By then, I couldn't wait to get to the really good stuff, so I plugged in our high-def disc players to look at some film-based content. During the big opening heist in Venice on the HD DVD of The Italian Job, all the beautiful woodwork details in the well-appointed dark interiors were revealed. Later, when the gang stops to celebrate its $35 million victory on a snow-covered mountain pass in the sunlit Alps, the precise rendering of every shadowy undulation in the mountains against the brightness of the snow gave the scene terrific depth. On a tight shot of John Bridger (Donald Sutherland), I could clearly make out the salt-and-pepper whiskers in his beard and the ripples in the black wool of his coat and the black leather jacket worn by the job's mastermind Charlie Croker (Mark Wahlberg).
Sticking with the Mark Wahlberg theme, I cued up the whacky hitman comedy/action flick The Big Hit on our Samsung Blu-ray player. Interestingly, this Paramount transfer, as well as several Warner Blu-ray titles I've viewed recently, suffer none of the noisy grain and scene-to-scene inconsistency that plagued the first wave of Sony Blu-ray discs we reported on in our review of the Samsung. In fact, it looked spectacular on the KDS-60A2000. In the opening sequence, in which Wahlberg's character Melvin Smiley transfers bagged body parts into the back of his SUV on the top deck of a sunlit parking lot, the subtle red hue of the actor's dyed hair was immediately obvious against the deep blue sky and the white and sand-colored skyscrapers in the background. In a later scene, the Sony passed the ultimate skin test as Melvin and his ragtag foursome of goodfellas show off their buff, naked bods and backsides in a gym locker room after a workout. I could easily make out the differences in their skin tones and see the razor sharp cuts in their muscles. No butts about it - with high-quality HDTV material, the Sony KDS-60A2000 really delivered the goods.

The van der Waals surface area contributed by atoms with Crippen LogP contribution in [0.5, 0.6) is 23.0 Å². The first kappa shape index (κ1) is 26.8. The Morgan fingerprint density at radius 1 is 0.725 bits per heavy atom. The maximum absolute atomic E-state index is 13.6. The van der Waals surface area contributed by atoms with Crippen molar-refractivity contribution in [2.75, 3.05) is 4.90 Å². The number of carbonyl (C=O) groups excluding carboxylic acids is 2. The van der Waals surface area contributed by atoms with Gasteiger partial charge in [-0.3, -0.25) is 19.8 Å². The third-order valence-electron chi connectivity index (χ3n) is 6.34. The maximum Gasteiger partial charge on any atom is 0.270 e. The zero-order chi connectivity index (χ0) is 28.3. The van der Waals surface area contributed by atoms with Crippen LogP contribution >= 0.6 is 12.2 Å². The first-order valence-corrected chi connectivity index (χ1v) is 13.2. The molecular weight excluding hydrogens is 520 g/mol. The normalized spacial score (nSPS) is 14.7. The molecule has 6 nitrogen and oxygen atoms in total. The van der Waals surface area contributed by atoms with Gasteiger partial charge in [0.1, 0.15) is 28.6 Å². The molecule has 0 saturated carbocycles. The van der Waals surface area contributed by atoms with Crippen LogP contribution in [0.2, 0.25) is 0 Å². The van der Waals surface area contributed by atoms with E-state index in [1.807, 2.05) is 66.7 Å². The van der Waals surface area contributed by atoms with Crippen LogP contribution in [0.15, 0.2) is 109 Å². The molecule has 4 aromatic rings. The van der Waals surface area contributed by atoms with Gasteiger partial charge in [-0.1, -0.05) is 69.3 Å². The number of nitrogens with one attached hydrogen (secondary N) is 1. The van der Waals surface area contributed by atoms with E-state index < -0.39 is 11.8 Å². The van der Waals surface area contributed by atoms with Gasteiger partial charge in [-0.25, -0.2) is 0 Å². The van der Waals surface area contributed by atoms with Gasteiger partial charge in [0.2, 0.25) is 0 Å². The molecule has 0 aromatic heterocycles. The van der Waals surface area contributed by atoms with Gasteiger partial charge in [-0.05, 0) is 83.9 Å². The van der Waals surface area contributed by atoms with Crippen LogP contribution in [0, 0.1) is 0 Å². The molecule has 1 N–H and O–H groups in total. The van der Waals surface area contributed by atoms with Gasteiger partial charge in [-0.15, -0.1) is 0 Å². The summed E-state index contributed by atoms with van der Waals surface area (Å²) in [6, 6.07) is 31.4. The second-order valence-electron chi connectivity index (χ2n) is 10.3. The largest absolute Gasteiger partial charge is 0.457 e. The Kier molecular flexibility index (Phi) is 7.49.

BOTTOM LINE I have to admit a touch of bias in favor of rear projectors. In a world gone mad for flat-panels amidst plummeting prices for LCD and plasma displays, there's even been talk of manufacturers abandoning RPTVs. But, to my eye, the best of the ilk still deliver the cleanest and most natural, film-like presentation I've seen from integrated HDTVs, especially at large screen sizes. And on a dollar-per-inch basis, they deliver that fabulous picture quality at a bargain price.
That said, the Sony KDS-60A2000 60-inch SXRD HDTV easily takes its place among the best rear projectors we've tested, offering not just a sensational image but all the means to adjust it to perfectly suit your taste and viewing conditions. It may not be as skinny as a flat panel, but if this set is any indication of things to come, I think it's safe to say RPTVs won't be disappearing from Sony's line for a long time to come.
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